The CABDR takes rides through expansive vistas where the extreme desolation of much of the route is absolutely stunning. The extreme geographical features of southern California are in full view, especially when riding between the highest point in the contiguous 48 states (Mount Whitney) and the lowest point (Badwater, Death Valley) There are not many easy miles, but all are stunning. The route also features spectacular views every day, many hot springs, ghost towns and abandoned mines that are the remnants of the area’s storied history.
“It was an unforgettable experience,” Schoo said.
It is suggested that a large dose of common sense is required for anyone thinking of riding this route. The weather conditions can range from extreme and deadly heat to snow, quite possibly in the same trip.
When Schoo was planning the route, he said his group had ridden most sections multiple times, and their experience was very different each time. Where a road or double-track was easy and fast one time, a few months later the same track was virtually impassable. Summertime monsoon thunderstorms crisscross the desert and can radically change the landscape, and with the distance involved, riders will invariably run into some unexpected challenges.
The route is extremely remote with long distances offering no cell phone communication making riding with a partner and some form of satellite communication essential.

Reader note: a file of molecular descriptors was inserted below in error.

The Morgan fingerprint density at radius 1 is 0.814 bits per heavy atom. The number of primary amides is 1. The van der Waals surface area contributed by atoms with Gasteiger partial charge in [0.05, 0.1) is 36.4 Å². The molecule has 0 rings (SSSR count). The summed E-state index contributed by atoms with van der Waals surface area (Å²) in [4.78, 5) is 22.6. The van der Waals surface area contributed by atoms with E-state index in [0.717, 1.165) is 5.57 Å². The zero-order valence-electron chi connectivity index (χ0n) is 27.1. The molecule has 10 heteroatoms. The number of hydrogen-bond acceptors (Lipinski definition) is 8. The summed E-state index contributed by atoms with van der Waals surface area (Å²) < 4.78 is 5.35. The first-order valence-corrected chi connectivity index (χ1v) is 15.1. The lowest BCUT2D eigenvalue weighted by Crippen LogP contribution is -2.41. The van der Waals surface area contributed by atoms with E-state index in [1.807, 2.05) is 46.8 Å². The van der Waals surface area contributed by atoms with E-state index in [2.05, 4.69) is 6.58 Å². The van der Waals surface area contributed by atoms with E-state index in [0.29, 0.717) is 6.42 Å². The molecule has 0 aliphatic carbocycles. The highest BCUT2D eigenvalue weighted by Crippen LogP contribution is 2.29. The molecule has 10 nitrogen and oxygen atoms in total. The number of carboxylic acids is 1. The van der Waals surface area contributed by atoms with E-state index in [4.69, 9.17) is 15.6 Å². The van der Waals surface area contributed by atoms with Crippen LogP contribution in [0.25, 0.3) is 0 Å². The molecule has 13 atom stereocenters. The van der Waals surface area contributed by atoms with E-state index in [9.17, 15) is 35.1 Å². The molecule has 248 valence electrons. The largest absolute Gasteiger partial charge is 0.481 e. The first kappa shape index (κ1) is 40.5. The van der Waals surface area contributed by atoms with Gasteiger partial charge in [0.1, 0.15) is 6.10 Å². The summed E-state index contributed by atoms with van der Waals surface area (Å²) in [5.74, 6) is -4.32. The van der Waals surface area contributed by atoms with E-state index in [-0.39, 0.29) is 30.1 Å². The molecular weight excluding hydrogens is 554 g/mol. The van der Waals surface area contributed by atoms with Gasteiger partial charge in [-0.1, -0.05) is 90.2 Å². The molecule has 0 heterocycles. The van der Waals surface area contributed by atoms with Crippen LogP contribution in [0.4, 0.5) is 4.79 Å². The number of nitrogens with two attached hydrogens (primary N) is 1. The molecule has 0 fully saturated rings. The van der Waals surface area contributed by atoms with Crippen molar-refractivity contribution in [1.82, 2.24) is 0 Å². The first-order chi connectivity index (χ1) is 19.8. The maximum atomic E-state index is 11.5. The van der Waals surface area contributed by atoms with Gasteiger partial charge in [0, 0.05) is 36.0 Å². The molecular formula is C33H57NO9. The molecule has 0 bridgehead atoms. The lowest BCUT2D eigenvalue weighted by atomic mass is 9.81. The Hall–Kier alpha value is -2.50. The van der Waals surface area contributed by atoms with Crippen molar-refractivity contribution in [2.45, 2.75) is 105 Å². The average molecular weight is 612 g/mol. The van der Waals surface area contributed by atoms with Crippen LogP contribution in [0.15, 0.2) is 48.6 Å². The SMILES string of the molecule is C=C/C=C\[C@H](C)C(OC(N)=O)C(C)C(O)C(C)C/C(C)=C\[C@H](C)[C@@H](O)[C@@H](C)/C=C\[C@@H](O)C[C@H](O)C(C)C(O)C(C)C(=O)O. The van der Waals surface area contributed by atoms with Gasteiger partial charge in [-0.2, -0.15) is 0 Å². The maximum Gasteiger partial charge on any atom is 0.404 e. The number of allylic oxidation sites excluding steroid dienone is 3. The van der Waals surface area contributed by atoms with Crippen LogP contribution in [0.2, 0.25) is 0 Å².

Schoo also suggests riders pack light and make sure their bikes are well-prepared and inspected every day to avoid breakdowns. Riders will be on their own and many stretches of the route require self-rescue. Do not get fixated on specific time frames and be prepared with maps, gas, food, water, shelter and the mental agility to change plans as necessary.
Schoo said, “With every epic ride my greatest memory is always the feeling of camaraderie I’ve created with my riding partners. These rides require teamwork, with everyone putting their heads together to solve problems and make good decisions along the way. I will forever appreciate the lasting friendships I’ve made on this ride.”
Originally published in the October 2018 edition of BMW Owners News.